Australian Shepherd Health & Genetics Institute

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MDR1 – Yes or No?

Germany-flagFrance-flagNetherlands-flagMDR1 and Breeding

by C.A. Sharp 

Sept. 2013


Should dogs with two copies of the MDR1 mutation be bred?  How about those with one copy?  These are questions many breeders are wrestling with.  In some countries, regulating authorities have established rules that breeders must follow.  Others are considering them.  What is a reasonable approach to dealing with this mutation in the breeds where it has been found?

The MDR1 mutation needs to be kept in perspective.  It is a mutation which can lead to reactions to some drugs whether one or two copies of the mutation are present; those with only one copy react at a higher dose than those with two.

Drug reactions are not unusual. Every drug has limits that define how much must be given to be effective in treating an illness and how high the dose can go before it starts causing unwanted side-effects.  In chemotherapy agents the “enough” and “too much” overlap; the effective dose will cause side effects and sometimes very bad ones.  But if the disease being treated is fatal when untreated, as with most cancer, enduring the side effects – even with the possible risk of a fatal result – may be the best alternative.  It is also well known that some individuals react to some medications less well than others, this reaction may be that the drug doesn’t do what it is supposed to or does it less well, or the individual may have side effects that the great majority of people taking the drug don’t have.  Many of these differences in drug reaction have a genetic basis.  The MDR1 gene is one of the genes that can cause a reaction, as its original full name implies:  Multi-Drug Resistance 1.  There are probably many, many more genes that may cause reactions to certain drugs in dogs but we don’t know what they are yet.

Having the MDR1 mutation is a problem if you don’t know it is there.  If a dog with even one copy of the mutation receives too much of certain drugs it can make the dog very sick or even kill it.  But dogs have survived for millennia without these drugs and for at least a century – before the development of many of our modern drugs – some dogs have survived with the MDR1 mutation with no ill effect.  In a wild animal which don’t go to the vet this mutation would have null effect.

Finding this mutation is a great boon to veterinary medicine:  For some drugs the veterinarian can now know ahead of time that there could be a bad reaction and she can select another drug.  For so many medications this option does not exist.  No dog will go untreated because of the MDR1 mutation; it is a matter of personalizing the treatment to the individual dog, something that is now receiving great attention in human medicine.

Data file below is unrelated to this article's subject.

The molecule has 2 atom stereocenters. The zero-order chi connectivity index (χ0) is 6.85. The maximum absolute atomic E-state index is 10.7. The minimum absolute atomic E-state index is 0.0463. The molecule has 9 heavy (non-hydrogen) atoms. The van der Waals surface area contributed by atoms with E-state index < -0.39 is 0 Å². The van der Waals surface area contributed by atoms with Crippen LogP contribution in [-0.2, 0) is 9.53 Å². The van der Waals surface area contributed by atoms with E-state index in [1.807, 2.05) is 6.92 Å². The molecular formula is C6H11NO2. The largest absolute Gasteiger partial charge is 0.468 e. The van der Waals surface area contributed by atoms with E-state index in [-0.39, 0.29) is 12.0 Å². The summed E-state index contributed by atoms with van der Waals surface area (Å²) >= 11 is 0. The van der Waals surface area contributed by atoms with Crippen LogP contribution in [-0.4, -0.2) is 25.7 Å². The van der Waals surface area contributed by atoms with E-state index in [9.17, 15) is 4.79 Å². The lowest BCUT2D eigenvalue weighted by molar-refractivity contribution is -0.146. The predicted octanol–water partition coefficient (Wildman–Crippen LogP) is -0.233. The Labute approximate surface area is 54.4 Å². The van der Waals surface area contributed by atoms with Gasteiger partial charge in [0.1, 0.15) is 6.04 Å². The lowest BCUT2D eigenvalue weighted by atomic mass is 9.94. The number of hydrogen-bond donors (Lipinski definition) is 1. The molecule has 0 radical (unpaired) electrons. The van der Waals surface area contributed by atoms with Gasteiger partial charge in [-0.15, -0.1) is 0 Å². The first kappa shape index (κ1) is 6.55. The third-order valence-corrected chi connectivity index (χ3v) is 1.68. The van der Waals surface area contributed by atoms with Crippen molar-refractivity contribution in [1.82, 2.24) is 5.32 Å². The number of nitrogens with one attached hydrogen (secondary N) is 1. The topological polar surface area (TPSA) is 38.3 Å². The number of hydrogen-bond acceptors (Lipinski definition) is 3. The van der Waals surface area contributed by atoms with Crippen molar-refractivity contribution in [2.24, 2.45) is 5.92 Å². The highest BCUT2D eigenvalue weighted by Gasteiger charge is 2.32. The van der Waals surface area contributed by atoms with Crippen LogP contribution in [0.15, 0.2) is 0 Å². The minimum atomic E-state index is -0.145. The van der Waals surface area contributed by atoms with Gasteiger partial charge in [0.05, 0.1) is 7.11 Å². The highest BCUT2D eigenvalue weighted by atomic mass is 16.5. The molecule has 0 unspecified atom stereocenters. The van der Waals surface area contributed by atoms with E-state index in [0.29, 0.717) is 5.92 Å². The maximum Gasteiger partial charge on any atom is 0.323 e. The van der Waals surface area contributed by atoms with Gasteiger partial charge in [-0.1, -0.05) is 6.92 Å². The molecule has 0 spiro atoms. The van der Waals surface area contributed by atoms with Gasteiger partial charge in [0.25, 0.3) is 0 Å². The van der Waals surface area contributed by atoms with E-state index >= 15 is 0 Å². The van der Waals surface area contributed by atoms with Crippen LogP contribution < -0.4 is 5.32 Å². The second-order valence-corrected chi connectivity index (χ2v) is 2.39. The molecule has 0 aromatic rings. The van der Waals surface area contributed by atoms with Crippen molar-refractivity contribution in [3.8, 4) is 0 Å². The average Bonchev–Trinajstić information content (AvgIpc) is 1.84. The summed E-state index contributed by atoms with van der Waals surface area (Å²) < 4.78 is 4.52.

The MDR1 mutation isn’t desirable but so long as testing of dogs in the affected breeds is standard and owners take a few basic precautions  there need never be a dog that is lost to a drug reaction to those particular drugs because the veterinarian didn’t know there was a risk.  We can’t say that for most drugs.  Most breeds and mix-breeds have to take their chances when receiving medication because they have no similar test for whatever gene forms they have that can cause reactions.

So, what should breeding policy be?  This mutation is a fault; it can have serious consequences if not dealt with appropriately.  It is also an extremely common mutation in some breeds.  In the case of Australian Shepherds fully half of the breed has at least one copy.  You cannot eliminate half of a population from breeding without risking serious consequences to the gene pool.  If your local laws or club and registry rules allow it, dogs with two mutations should be bred only to clear-tested mates; puppies with only one mutation will have a much reduced risk of reactions.  Dogs with one mutation ideally should be bred to clear-tested mates as well, but in breeds where the mutation frequency is so very high this may be difficult to do.  It may also be difficult if the breed population in your country is small.   Making breeding decisions based on the status of one gene over all others only risks allowing other things, including other health issues for which we have no genetic screening, to become a greater problem.  However, when dogs with a single mutation are bred, wither to each other or to dogs that have tested clear, all offspring should be tested and preference given to the best of the clear offspring of that cross to carry on with.   In time the frequency of this mutation can be significantly reduced, but it must be done over a number of generations not overnight.  Doing so will avoid creating bigger problems with diseases that are serious and complex in inheritance.

The MDR1 mutation should not be ignored.  In breeds where the frequency is high (Australian Shepherds, Miniature American/Australian Shepherds, Collies, Long-Haired Whippets, McNabbs, and Silken Windhounds) every member of the breed and every mix-breed that has or is believed to have a high percentage of any of these breeds should be tested so its status is known.  The test results should be shared with every veterinarian who ever has cause to treat the dog.  The potential effects of this mutation can be totally avoided by responsible owners and veterinarians.  Responsible breeders can reduce the frequency of the mutation over time without discarding quality dogs.  That cannot be said for cancers, immune-mediated diseases, and even things like hip and elbow dysplasia, which all have a genetic basis, have no genetic tests, and can cause misery and even death to dogs both purebred and mixed.